• Over 1,200 American firms operate from here, with more than 450 running regional headquarters from Hong Kong;
  • American firms have almost US$14 billion invested here;
  • Hong Kong is the home of the largest overseas American Chamber of Commerce anywhere in the world;
  • Hong Kong is a strong market for U.S. exports (US$14 billion last year);
  • 37,000 American citizens live in Hong Kong;
  • Hong Kong has the largest U.S. Consulate General in the world; and
  • over 750,000 Americans travelled to Hong Kong last year.

All of these factors lend credence to the notion that we have an exceedingly close relationship. We also like to think that we share certain key philosophies such as free trade and open markets, the basic freedoms enjoyed in civilized societies, the rule of law, and so forth.

But despite this there is, as always at this time of year, a large black cloud on the horizon associated with the annual debate on renewal of China's most-favored-nation status. As I, and many of my colleagues in the civil service and indeed friends in the private sector, have emphasized, withdrawal of China's MFN trading status would be a telling blow to Hong Kong's future economic prosperity and stability. We estimate that up to 86,000 jobs would be lost in Hong Kong and our GDP growth rate halved if this unfortunate scenario were to materialize. This assessment excludes the impact of any retaliatory action China might take. Clearly, all of this would be very damaging indeed, especially coming at such a critical time for Hong Kong. The general morale and resilience of the community would be hurt, and our capacity to respond effectively to challenges in other areas would be curtailed.

Naturally, we are concerned about any suggestions of extending China's MFN status with conditions directly or implicitly linked to what may or may not happen in Hong Kong after next month. We value the continued demonstration of U.S. interest in our transition. But basing China's MFN status upon Hong Kong's transition would jeopardize rather than reinforce our way of life. It would create uncertainty at exactly a time when we need stability more than ever, and weaken us when we need to be strong.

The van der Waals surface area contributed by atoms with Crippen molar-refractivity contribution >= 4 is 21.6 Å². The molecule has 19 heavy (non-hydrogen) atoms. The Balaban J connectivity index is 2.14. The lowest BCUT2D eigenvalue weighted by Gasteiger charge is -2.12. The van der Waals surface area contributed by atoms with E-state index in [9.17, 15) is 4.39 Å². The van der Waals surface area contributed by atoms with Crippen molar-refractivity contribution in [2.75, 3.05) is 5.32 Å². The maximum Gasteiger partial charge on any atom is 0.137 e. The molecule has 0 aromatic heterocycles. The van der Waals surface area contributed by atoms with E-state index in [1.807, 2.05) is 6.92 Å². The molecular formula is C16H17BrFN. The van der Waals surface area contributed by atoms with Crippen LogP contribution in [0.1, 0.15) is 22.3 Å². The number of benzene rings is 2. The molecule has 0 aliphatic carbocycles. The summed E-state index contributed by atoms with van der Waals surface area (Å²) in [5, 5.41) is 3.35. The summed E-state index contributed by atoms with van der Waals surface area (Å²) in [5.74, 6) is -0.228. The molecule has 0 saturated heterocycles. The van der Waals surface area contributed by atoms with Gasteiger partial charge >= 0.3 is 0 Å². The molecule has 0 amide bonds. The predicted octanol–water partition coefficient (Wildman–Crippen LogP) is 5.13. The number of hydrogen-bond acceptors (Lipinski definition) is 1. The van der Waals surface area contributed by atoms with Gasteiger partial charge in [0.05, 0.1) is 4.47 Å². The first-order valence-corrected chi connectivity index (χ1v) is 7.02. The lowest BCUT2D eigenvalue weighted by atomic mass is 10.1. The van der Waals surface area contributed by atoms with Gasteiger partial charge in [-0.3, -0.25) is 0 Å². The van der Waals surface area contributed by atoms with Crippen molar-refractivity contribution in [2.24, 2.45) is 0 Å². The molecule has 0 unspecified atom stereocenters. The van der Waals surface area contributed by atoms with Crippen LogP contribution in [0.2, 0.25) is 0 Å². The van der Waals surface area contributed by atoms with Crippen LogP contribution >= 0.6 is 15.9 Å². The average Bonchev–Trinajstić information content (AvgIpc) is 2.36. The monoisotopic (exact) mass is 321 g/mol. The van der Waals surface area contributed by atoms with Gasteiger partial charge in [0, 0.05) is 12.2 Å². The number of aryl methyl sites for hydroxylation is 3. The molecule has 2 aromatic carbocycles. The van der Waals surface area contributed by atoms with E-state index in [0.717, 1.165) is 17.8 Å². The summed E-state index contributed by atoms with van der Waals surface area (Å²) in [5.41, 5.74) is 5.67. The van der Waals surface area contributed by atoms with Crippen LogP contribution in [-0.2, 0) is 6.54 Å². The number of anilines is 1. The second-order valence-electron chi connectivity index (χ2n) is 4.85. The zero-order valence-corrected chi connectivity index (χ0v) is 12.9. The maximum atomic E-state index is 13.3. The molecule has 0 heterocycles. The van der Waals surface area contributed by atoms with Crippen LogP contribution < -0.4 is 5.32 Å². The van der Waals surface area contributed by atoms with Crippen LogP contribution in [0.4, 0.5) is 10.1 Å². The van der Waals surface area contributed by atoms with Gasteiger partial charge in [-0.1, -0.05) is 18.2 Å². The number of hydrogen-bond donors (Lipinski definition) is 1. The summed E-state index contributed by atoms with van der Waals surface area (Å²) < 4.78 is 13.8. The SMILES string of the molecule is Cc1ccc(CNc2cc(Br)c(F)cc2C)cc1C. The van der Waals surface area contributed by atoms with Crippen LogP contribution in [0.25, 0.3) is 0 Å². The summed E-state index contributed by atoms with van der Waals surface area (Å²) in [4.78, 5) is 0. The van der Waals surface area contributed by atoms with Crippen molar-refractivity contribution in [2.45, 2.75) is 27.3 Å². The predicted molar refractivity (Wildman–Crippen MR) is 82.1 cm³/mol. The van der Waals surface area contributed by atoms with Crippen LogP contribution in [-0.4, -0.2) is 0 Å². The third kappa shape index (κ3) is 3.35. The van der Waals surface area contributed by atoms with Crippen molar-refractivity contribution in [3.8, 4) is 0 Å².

The people of Hong Kong, who have the most stake in China's benign behavior toward Hong Kong, unanimously support the unconditional renewal of China's MFN status. We hope any actions or decisions taken by the United States will serve to strengthen and not to undermine Hong Kong's stability. Because of the importance of this decision to Hong Kong, the governor, the financial secretary, and I have written to President Clinton, Secretary of State Albright, and U.S. congressional leaders to emphasize the importance of a full-year MFN extension to us. We will continue to drive home Hong Kong's concerns until the issue is settled.

Our transition is a long-term enterprise, and we need the United States to stay engaged. The U.S.Hong Kong partnership has developed over a long period of time and will, I believe, continue to strengthen. I look forward to groups such as the Williamsburg Conference and the Asia Society contributing to this process.

To conclude, the one country, two systems concept which will be applied to Hong Kong is unparalleled in history. There are no signposts to follow. Nevertheless, I remain confident that it can be made to work if the people of Hong Kong are so minded. We shall no doubt encounter some difficulties along the way but such is the resilience and determination (the can-do factor) of the Hong Kong people that I'm sure Hong Kong will continue to thrive into the next millennium. The motto on Williamsburg's Coat of Arms, "states flourish through virtue and toil," is a useful reminder of what we must do in the months and years ahead.

I sincerely hope that you will all return to our city and see for yourself how well we will fare under Chinese sovereignty. But please do not wait another 20 years before returning the Conference to Hong Kong!

I wish you all a productive and enjoyable stay in Hong Kong.